The fourth aspect for consideration is man's mathematical abilities. Can we explain these through natural selection? Not at all. Having the ability to do math is something that comes in handy when you are a member of a civilization, but is of no significant value to somebody like a cavemen.

Some of the attempts to explain the origin of mathematical abilities through natural selection are empty “just so” stories typically no better than idle speculation. One such attempt is in the book Radical Evolution by Joel Garreau, where the author speculates that man developed advanced math capabilities because it was helpful when hunting rabbits by throwing rocks. As someone who has actually tried to catch a rabbit in a field, I find such a speculation to be absurd. Rabbits move in unpredictable directions at high speeds, and if early men hunted rabbits with stones, we can presume that they attacked stationary animals – not by calculating the future position of a running rabbit. Throwing ability is something very different from mathematical ability. Early man was not doing math when he threw rocks at things, any more than you are doing math when you shoot some zombies in a video game.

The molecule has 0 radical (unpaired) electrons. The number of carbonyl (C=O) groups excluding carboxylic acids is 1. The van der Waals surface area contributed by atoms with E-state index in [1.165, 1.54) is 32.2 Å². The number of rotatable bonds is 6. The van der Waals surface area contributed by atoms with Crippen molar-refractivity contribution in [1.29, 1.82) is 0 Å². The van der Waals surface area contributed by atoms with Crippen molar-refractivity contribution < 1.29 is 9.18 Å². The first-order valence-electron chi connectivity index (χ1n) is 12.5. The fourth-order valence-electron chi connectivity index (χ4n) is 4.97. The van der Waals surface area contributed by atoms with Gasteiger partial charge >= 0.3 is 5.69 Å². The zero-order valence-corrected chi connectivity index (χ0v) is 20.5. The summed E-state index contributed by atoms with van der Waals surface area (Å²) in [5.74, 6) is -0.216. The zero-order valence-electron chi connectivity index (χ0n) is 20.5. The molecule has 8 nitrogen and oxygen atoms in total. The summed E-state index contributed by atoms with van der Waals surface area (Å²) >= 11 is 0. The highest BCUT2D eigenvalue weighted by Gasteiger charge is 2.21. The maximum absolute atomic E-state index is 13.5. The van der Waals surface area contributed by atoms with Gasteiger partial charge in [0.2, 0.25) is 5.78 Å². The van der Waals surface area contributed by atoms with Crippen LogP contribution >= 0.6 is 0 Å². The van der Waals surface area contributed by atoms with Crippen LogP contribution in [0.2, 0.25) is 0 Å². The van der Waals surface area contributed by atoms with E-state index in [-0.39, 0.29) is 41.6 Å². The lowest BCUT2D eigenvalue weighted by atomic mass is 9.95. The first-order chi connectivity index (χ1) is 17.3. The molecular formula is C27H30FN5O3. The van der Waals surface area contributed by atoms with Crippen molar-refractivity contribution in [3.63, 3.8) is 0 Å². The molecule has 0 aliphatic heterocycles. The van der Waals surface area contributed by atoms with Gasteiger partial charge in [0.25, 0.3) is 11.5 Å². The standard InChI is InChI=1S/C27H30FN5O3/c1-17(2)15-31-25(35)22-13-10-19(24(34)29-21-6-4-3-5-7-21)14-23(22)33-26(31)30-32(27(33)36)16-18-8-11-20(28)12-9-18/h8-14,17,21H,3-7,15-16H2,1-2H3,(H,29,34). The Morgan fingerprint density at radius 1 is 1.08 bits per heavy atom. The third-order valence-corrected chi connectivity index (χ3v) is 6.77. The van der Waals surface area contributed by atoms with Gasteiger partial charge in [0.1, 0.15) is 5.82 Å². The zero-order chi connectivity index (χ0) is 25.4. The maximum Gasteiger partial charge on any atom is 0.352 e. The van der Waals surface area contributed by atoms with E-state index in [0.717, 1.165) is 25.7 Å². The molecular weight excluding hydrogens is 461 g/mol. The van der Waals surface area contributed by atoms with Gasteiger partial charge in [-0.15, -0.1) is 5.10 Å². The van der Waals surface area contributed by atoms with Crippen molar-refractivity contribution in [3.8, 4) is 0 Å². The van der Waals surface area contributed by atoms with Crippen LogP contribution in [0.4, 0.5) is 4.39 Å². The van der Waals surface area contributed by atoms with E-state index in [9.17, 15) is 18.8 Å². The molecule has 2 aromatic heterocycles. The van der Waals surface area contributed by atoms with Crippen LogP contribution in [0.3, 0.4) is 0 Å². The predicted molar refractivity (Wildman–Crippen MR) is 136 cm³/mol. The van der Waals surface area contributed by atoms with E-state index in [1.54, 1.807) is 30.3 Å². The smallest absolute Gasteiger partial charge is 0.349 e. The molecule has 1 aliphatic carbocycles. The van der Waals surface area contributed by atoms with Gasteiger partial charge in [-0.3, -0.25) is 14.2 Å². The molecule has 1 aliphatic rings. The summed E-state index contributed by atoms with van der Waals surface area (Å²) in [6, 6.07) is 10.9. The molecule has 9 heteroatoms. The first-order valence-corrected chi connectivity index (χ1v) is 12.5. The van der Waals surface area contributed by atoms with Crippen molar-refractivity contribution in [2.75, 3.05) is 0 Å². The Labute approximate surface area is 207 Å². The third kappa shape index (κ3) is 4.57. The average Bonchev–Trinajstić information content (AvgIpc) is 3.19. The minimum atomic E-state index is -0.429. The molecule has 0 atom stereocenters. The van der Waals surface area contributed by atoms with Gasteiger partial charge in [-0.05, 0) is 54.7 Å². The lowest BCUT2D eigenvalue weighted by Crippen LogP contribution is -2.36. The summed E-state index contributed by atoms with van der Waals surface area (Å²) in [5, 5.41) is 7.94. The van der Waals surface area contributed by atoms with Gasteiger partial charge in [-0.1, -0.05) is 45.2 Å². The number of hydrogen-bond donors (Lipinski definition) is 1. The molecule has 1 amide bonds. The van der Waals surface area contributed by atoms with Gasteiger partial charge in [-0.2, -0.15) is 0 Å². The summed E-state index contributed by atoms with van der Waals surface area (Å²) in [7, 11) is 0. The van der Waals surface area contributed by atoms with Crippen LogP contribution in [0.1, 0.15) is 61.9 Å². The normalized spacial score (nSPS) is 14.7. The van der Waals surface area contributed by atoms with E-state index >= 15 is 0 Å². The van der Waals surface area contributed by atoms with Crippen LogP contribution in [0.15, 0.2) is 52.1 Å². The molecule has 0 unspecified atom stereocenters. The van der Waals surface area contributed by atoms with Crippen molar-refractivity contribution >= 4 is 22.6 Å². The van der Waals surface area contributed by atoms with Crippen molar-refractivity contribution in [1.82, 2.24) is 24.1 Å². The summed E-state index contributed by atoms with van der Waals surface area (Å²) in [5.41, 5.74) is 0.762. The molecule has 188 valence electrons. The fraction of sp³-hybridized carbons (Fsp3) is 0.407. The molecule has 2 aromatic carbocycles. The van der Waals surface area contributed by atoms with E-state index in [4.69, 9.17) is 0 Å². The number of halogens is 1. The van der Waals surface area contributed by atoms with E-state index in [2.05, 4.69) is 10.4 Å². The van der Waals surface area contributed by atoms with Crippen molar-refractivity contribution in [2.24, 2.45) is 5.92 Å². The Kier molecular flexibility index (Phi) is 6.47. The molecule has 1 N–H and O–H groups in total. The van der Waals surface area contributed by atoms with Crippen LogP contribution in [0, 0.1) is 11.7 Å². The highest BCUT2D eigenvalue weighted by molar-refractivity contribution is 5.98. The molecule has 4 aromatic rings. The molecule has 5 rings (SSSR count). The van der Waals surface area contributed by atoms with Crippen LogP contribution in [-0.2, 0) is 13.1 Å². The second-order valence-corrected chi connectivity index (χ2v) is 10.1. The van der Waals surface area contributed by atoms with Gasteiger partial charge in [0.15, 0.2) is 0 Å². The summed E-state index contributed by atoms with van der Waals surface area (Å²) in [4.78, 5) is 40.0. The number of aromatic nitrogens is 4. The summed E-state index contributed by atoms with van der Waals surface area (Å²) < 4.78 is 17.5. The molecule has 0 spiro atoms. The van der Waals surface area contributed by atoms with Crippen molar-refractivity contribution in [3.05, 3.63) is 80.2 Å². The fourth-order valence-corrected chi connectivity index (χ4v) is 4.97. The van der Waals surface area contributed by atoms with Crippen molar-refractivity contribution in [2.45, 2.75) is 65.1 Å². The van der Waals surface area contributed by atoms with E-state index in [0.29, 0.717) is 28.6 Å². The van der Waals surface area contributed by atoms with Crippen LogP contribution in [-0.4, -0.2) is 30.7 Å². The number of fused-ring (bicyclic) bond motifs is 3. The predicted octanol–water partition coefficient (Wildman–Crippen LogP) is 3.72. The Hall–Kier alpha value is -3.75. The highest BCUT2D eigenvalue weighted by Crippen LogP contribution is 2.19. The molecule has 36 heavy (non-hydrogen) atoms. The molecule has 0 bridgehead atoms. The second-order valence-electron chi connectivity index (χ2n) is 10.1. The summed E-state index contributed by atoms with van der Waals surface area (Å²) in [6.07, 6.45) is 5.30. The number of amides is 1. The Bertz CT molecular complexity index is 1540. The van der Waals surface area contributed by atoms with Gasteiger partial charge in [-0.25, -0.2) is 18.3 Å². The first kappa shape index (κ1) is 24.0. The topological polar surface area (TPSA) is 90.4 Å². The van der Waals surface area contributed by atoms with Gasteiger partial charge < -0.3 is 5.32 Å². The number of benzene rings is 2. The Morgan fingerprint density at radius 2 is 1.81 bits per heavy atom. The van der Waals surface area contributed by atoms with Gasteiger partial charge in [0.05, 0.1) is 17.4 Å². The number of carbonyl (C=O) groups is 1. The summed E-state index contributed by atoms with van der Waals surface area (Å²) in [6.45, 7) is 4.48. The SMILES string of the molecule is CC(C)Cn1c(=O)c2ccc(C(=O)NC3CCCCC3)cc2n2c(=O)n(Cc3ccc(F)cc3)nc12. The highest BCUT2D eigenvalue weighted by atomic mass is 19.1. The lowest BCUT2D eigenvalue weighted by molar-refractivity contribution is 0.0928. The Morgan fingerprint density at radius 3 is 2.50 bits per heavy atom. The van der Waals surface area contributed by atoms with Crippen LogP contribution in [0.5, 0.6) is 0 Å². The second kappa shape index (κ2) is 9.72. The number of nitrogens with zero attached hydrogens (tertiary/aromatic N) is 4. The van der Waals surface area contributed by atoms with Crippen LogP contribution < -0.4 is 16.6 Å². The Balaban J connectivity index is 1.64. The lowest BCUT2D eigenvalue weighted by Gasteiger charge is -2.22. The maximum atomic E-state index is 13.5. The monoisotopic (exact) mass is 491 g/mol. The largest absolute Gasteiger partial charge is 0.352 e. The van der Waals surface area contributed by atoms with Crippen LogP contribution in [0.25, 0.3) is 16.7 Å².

Aspect #5: Man's Musical Abilities

The fifth aspect for consideration is man's musical abilities. Can we explain these through natural selection? Not at all. Musical abilities have no relevance at all to an organism's chance of surviving until reproduction.

Aspect #6: Imagination

The next aspect for consideration is imagination. In this case one could make a case that imagination does have some value from a natural selection standpoint, on the grounds that an imaginative caveman or man-ape would be more likely to imagine his way to the invention of new tools or techniques with a survival value. For example, an imaginative human predecessor would be more likely to first conceive of rubbing sticks to create fire, or to conceive of attaching a sharp rock to a stick to create a spear.